New mamas are often overwhelmed and too tired to eat properly. Plant-based mothers face even more challenges because like it or not, there are some key energizing nutrients found in meat and fish that are harder to come by in veggie diets. Plenty of research shows that a well-planned plant-based diet is perfectly healthy for pregnancy and breastfeeding, plus can be healthier overall, helping to prevent and treat chronic diseases including heart disease, cancer, obesity and diabetes. As for being too tired to eat.
Well, you’re not doing your baby any favors if you deprive yourself of nutrients. Proper nutrients build healthy breast milk and a healthy mama. These are two of the best gifts you can give your baby. Also, research shows that babies gain flavor preferences from breast milk, so healthy foods now means your tot may eat better for life. There are plenty of nutritious power foods for plant-based breastfeeding mamas that are insanely fast and easy to manage. So let’s find the best plant-based breastfeeding foods.
The composition of the black grape is very similar to breast milk, so grapes can be used for baby feeding. Besides water and sugar, it contains potassium, vitamins A, C, B1 and B6, manganese, flavonoids and etc. Anthocyanins in the grapes may increase the secretion of insulin in the body. Additionally, they prevent type 2 diabetes and diabetic cataract. They also help for reducing the high blood pressure. Also, this blue fruit is rich in flavonoids (quercetin and resveratrol) which can reduce the blood coagulation and LDL cholesterol. Grape seeds contain proteins which the human body can digest, so the seeds from the grape should be swallowed.
Blueberries pack in many awesome nutrients, including an antioxidant punch to keep you healthy. For breastfeeding mamas, blueberries provide perks like carbohydrate for energy plus a lot of vitamin A and K, potassium and even some calcium. You can quickly top off cereal or yogurt with blueberries or add them to a smoothie. In the summer, blueberries get even better, because you can eat them straight from the freezer and they’re like icy little bits of candy. If you’re not a fan of blueberries, note that most berries are packed with antioxidants and fiber. Look for darker berries first for the most nutrients.
Avocados offer 60% more potassium than bananas, lots of folic acid, vitamin C, lutein and “healthy” fat, plus have the highest fiber content of any produce product. Breastfeeding mamas will like that avocados offer B-vitamins that help increase energy. Eat slices raw or in wraps or sandwiches.
4. Brown Rice
Brown rice has a lot of carbs, so many new mamas shy away from it in order to lose that baby weight. However, cutting too many carbs is bad as it’ll make you even sleepier and if you lose weight too fast, it can mess with your breast milk quality. Brown rice also has healthy perks like vitamin B, magnesium, phosphorus, potassium, zinc, copper and selenium, and even some choline which has been shown to help fetal brain development, prevent memory loss and prevent liver damage.
Most nuts provide lots of fiber, vitamin E, healthy fats and magnesium. Plus nuts are insanely easy to munch on. Current research shows that nuts may help lower cholesterol, protect against heart disease, and improve blood vessel function. Nuts are also one of the best plant-based sources of omega-3 fatty acids. Go for unsalted mixed nuts for a variety of nut benefits and to see a rundown of nut nutrition read, best and worst nuts by nutrition and price.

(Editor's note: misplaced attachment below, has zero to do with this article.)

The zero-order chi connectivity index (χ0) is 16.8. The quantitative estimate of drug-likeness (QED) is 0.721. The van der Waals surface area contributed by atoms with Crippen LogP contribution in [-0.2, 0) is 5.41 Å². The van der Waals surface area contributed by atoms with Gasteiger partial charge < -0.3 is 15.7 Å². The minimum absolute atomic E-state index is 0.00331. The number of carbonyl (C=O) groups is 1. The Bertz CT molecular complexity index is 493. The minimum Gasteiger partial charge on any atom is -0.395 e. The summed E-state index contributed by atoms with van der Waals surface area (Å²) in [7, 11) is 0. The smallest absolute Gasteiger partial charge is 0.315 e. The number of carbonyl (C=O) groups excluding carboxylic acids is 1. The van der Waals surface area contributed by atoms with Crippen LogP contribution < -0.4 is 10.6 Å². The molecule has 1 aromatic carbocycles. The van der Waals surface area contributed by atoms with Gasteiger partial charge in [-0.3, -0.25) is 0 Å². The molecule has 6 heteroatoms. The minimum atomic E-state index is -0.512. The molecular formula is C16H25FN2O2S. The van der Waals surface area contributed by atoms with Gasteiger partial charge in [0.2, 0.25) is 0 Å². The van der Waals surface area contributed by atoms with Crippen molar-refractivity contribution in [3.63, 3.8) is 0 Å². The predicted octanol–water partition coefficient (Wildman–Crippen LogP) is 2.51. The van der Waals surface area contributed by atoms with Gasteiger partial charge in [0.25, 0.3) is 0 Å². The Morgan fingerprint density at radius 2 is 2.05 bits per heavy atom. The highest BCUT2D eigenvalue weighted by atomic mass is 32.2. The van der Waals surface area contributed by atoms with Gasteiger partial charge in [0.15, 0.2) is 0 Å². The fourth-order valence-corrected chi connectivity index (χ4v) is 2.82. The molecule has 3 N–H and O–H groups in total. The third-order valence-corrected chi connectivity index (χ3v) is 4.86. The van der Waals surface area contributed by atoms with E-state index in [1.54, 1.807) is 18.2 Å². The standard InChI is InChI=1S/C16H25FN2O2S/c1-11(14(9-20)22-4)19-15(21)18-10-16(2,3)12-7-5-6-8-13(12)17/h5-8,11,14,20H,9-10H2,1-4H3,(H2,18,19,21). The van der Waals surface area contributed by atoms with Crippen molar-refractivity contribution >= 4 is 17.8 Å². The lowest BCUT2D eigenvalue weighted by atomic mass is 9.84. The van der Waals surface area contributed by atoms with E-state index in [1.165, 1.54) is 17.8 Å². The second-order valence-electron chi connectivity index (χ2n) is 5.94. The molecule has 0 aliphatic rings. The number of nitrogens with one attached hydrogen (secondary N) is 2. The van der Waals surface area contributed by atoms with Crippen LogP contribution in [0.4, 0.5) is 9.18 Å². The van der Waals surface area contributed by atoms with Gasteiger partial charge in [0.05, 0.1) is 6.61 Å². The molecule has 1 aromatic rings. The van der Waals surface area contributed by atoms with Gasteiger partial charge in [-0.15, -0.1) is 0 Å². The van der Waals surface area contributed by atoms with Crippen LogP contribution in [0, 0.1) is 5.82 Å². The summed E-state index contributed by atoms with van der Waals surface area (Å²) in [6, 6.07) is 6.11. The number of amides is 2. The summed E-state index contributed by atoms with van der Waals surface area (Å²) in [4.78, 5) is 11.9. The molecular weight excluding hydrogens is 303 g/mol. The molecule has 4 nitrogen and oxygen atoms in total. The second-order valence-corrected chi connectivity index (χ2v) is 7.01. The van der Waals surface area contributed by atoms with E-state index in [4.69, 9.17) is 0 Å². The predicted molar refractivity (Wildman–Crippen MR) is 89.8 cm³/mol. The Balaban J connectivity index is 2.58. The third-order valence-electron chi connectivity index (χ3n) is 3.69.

6. Dark, Leafy Greens
Dark leafy greens are packed with calcium, fiber, vitamin C and folic acid. An added benefit for vegetarian and vegan mamas is high amounts of iron. You can eat your greens raw, as shown above in this zucchini, tofu and spinach salad or cook them up if you feel motivated.
Legumes such as beans, peas and lentils are some of the most versatile and nutritious foods for new vegetarian and vegan mamas because they are a good source of protein. Legumes are low in fat, have zero cholesterol, and are packed with folate, potassium, iron and magnesium. Legumes also contain beneficial fats and soluble and insoluble fiber.
Oats have a lot of protein, fiber, complex carbs and best of all iron. A good deal, because low iron can reduce milk supply. Many athlets eat oats to improve energy and performace – which can work for you too. Also, research shows that people who eat a lot of oats vs. not so much, have less weight gain over time and are less likely to be overweight to begin with.
You may have heard that flax, flaxseed and flaxseed oil are power foods, and for good reason. Flax in many forms is packed with so much healthy stuff like fiber, omega-3 fatty acids and phytochemicals called lignans. The Mayo Clinic also notes that a diet rich in omega-3s may help ease depression too. The Institute of Medicine recommends between 1.1 and 1.6 grams daily of omega-3 fatty acids, and lucky for you just one little tablespoon of ground flaxseed provides 1.6 grams of omega-3 fatty acids. It’s easy to eat flaxseed. Simply sprinkle a teaspoon or more into smoothies, soup, chili, cereal, oatmeal, sauces, and yogurt. The taste is great and you’ll barely notice it in most foods.
10. Good Old Water
Water’s not a food no, but it’s the best drink for a breastfeeding mama. Plenty of water means better milk production, better milk let-down and it can help you feel full so you don’t snack on empty calories. Most experts recommend at least 8 glasses of water per day while breastfeeding, plus more if you’re sick and/or hot thus dehydrate easier. Research shows that water is actually an energy booster too. When you get dehydrated, you’re more likely to feel fatigue because your body needs fluids to carry out all the hard work it’s doing, such as digesting food and carrying nutrients around. If you’re not a fan of boring old water add some citrus slices to your water or even fresh berries.